Mechanisms of Myocardial Capture and Temporal Excitable Gap During Spiral Wave Reentry in a Bidomain Model
Background— Recent studies have demonstrated that regional capture during cardiac fibrillation is associated with an elevated capture threshold. It is typically assumed that the temporal excitable gap (capture window) during fibrillation reflects the size of the spatial excitable gap (excitable tissue between fibrillation waves). Because capture threshold is high, virtual electrode polarization is expected to be involved in the process. However, little is known about the underlying mechanisms of myocardial capture during fibrillation.
Methods and Results— To clarify these issues, we conducted altogether 3168 simulations of single spiral wave capture in a bidomain sheet. Unipolar stimuli of strengths 4, 8, 16, and 24 mA and 2-ms duration were delivered at 99 locations in the sheet. We found that cathode-break rather than cathode-make excitation was the dominant mechanism of myocardial capture. When the stimulation site was located diagonally with respect to the core (upper left or lower right if the spiral wave rotates counterclockwise), the cathode-break excitation easily invaded the spatial excitable gap and resulted in a successful capture as a result of the formation of virtual anodes in the direction of the myocardial fibers. Thus, the spatial distribution of the temporal excitable gap did not reflect the spatial excitable gap.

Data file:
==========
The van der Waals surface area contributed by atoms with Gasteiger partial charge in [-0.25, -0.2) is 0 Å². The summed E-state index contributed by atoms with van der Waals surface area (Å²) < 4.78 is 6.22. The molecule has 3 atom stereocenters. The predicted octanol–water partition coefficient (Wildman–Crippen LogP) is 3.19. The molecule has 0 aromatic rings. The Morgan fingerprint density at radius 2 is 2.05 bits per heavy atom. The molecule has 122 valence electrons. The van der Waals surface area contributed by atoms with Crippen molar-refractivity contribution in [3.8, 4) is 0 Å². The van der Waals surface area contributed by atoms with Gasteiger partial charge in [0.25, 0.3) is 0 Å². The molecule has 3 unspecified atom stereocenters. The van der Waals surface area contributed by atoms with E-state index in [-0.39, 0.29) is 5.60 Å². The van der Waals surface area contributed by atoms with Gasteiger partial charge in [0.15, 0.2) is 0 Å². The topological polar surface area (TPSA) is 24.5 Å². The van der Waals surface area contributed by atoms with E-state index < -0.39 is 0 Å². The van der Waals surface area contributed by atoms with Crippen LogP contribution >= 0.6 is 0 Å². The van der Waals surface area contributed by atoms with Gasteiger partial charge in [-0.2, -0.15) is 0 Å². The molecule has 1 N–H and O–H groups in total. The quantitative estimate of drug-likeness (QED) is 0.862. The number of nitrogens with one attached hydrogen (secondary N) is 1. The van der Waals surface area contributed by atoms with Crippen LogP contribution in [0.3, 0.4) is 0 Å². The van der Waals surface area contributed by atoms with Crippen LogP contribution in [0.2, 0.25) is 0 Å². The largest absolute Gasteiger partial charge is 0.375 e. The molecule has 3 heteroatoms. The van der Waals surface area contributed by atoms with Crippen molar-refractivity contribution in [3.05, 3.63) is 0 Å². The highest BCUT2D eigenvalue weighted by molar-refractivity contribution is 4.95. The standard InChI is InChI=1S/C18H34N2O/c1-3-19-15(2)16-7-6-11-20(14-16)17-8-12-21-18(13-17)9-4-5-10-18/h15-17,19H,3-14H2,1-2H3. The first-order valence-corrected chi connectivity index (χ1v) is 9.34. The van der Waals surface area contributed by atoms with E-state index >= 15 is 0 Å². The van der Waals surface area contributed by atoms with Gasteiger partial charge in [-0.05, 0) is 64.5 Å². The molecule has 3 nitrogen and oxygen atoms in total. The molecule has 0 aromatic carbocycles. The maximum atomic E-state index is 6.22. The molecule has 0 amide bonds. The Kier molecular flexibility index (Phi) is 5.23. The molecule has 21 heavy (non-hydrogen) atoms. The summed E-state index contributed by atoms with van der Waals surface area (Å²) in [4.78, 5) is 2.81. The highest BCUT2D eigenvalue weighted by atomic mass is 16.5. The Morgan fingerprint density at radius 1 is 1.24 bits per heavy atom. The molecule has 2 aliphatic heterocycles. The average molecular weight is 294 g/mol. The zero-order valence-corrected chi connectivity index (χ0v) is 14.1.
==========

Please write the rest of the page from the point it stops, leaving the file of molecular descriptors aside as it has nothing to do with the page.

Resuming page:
Conclusions— The areas exhibiting wide temporal excitable gaps were areas in which the cathode-break excitation wave fronts easily invaded the spatial excitable gap via the virtual anodes. This study provides mechanistic insight into myocardial capture.
Received March 13, 2003; de novo received May 9, 2003; accepted December 2, 2003.
A number of mapping studies have demonstrated regional capture in dogs,1,2 goats,3,4 and humans5,6 during atrial fibrillation as well as in ventricular fibrillation,7,8 thus indicating the presence of an excitable gap (EG). It is typically assumed that the temporal EG (capture window) during cardiac fibrillation reflects the size of the spatial EG (excitable tissue between fibrillation waves); thus, measurement of the temporal EG is considered important for evaluating pharmacological cardioversion.3,9 During atrial fibrillation, the capture threshold is generally high, ≈5 times the diastolic pacing threshold1,2,4; during ventricular fibrillation, it ranges from 5 to 10 times the pacing threshold.7,8
However, little is known about the underlying mechanisms of myocardial capture during fibrillation. Because capture threshold is several times higher than the diastolic threshold, “cloverleaf” virtual electrode polarization (VEP)10,11 (a virtual cathode of dog-bone shape accompanied by 2 oval virtual anodes located near the virtual cathode) induced by a point stimulation could be involved in the process. If formation of VEP indeed takes place, then it is unclear to what degree the temporal EG reflects the spatial EG.